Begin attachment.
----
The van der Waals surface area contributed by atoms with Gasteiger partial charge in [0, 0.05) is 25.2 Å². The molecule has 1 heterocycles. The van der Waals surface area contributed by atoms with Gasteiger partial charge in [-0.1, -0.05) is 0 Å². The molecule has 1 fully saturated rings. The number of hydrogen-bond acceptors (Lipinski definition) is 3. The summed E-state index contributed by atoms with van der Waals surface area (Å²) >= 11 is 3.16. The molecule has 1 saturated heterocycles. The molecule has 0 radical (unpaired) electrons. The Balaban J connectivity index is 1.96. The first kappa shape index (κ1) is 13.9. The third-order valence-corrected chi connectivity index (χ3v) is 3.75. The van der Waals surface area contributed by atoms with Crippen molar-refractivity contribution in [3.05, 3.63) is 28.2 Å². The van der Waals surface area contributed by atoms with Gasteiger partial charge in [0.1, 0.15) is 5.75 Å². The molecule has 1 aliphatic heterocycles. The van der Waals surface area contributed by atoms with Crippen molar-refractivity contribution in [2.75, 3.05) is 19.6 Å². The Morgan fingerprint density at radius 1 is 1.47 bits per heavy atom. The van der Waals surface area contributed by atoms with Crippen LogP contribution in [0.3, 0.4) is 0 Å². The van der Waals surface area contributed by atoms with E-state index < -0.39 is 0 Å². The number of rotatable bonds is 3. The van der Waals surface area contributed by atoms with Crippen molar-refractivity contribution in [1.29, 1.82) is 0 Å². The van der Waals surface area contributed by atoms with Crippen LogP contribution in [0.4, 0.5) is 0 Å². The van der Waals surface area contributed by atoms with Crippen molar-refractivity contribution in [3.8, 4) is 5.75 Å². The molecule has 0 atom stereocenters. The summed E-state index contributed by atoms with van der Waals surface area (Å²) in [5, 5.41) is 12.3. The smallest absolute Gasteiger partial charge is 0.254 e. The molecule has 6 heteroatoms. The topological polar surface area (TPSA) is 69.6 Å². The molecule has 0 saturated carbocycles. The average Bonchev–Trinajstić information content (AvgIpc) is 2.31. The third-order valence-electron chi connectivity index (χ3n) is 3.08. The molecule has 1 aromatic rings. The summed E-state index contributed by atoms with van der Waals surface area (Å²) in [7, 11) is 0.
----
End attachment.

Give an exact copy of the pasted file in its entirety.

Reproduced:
The van der Waals surface area contributed by atoms with Gasteiger partial charge in [0, 0.05) is 25.2 Å². The molecule has 1 heterocycles. The van der Waals surface area contributed by atoms with Gasteiger partial charge in [-0.1, -0.05) is 0 Å². The molecule has 1 fully saturated rings. The number of hydrogen-bond acceptors (Lipinski definition) is 3. The summed E-state index contributed by atoms with van der Waals surface area (Å²) >= 11 is 3.16. The molecule has 1 saturated heterocycles. The molecule has 0 radical (unpaired) electrons. The Balaban J connectivity index is 1.96. The first kappa shape index (κ1) is 13.9. The third-order valence-corrected chi connectivity index (χ3v) is 3.75. The van der Waals surface area contributed by atoms with Crippen molar-refractivity contribution in [3.05, 3.63) is 28.2 Å². The van der Waals surface area contributed by atoms with Gasteiger partial charge in [0.1, 0.15) is 5.75 Å². The molecule has 1 aliphatic heterocycles. The van der Waals surface area contributed by atoms with Crippen molar-refractivity contribution in [2.75, 3.05) is 19.6 Å². The Morgan fingerprint density at radius 1 is 1.47 bits per heavy atom. The van der Waals surface area contributed by atoms with Crippen LogP contribution in [0.3, 0.4) is 0 Å². The van der Waals surface area contributed by atoms with E-state index < -0.39 is 0 Å². The number of rotatable bonds is 3. The van der Waals surface area contributed by atoms with Crippen molar-refractivity contribution in [1.29, 1.82) is 0 Å². The van der Waals surface area contributed by atoms with Crippen LogP contribution in [0.4, 0.5) is 0 Å². The van der Waals surface area contributed by atoms with Crippen molar-refractivity contribution in [3.8, 4) is 5.75 Å². The molecule has 0 atom stereocenters. The summed E-state index contributed by atoms with van der Waals surface area (Å²) in [5, 5.41) is 12.3. The smallest absolute Gasteiger partial charge is 0.254 e. The molecule has 6 heteroatoms. The topological polar surface area (TPSA) is 69.6 Å². The molecule has 0 saturated carbocycles. The average Bonchev–Trinajstić information content (AvgIpc) is 2.31. The third-order valence-electron chi connectivity index (χ3n) is 3.08. The molecule has 1 aromatic rings. The summed E-state index contributed by atoms with van der Waals surface area (Å²) in [7, 11) is 0.